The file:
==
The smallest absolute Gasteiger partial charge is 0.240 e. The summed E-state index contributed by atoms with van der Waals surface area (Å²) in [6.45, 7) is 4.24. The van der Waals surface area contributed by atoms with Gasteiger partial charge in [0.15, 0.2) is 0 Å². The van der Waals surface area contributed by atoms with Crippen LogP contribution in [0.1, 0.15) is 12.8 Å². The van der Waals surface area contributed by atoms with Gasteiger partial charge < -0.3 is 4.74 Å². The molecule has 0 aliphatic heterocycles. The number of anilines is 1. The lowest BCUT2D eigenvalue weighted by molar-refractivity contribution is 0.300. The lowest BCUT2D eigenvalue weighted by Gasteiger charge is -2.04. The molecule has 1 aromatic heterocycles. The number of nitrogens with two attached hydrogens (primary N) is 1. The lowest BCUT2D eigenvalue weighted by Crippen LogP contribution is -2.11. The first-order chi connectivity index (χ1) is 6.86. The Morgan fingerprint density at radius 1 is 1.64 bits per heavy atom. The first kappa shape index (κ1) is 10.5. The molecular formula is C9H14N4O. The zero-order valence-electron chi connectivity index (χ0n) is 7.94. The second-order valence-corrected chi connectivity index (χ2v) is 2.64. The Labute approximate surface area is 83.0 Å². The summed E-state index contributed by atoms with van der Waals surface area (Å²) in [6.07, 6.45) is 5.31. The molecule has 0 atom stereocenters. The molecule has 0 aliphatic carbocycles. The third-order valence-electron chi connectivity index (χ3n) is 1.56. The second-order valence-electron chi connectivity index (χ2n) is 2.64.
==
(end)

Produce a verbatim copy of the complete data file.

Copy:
The smallest absolute Gasteiger partial charge is 0.240 e. The summed E-state index contributed by atoms with van der Waals surface area (Å²) in [6.45, 7) is 4.24. The van der Waals surface area contributed by atoms with Gasteiger partial charge in [0.15, 0.2) is 0 Å². The van der Waals surface area contributed by atoms with Crippen LogP contribution in [0.1, 0.15) is 12.8 Å². The van der Waals surface area contributed by atoms with Gasteiger partial charge < -0.3 is 4.74 Å². The molecule has 0 aliphatic heterocycles. The number of anilines is 1. The lowest BCUT2D eigenvalue weighted by molar-refractivity contribution is 0.300. The lowest BCUT2D eigenvalue weighted by Gasteiger charge is -2.04. The molecule has 1 aromatic heterocycles. The number of nitrogens with two attached hydrogens (primary N) is 1. The lowest BCUT2D eigenvalue weighted by Crippen LogP contribution is -2.11. The first-order chi connectivity index (χ1) is 6.86. The Morgan fingerprint density at radius 1 is 1.64 bits per heavy atom. The first kappa shape index (κ1) is 10.5. The molecular formula is C9H14N4O. The zero-order valence-electron chi connectivity index (χ0n) is 7.94. The second-order valence-corrected chi connectivity index (χ2v) is 2.64. The Labute approximate surface area is 83.0 Å². The summed E-state index contributed by atoms with van der Waals surface area (Å²) in [6.07, 6.45) is 5.31. The molecule has 0 atom stereocenters. The molecule has 0 aliphatic carbocycles. The third-order valence-electron chi connectivity index (χ3n) is 1.56. The second-order valence-electron chi connectivity index (χ2n) is 2.64.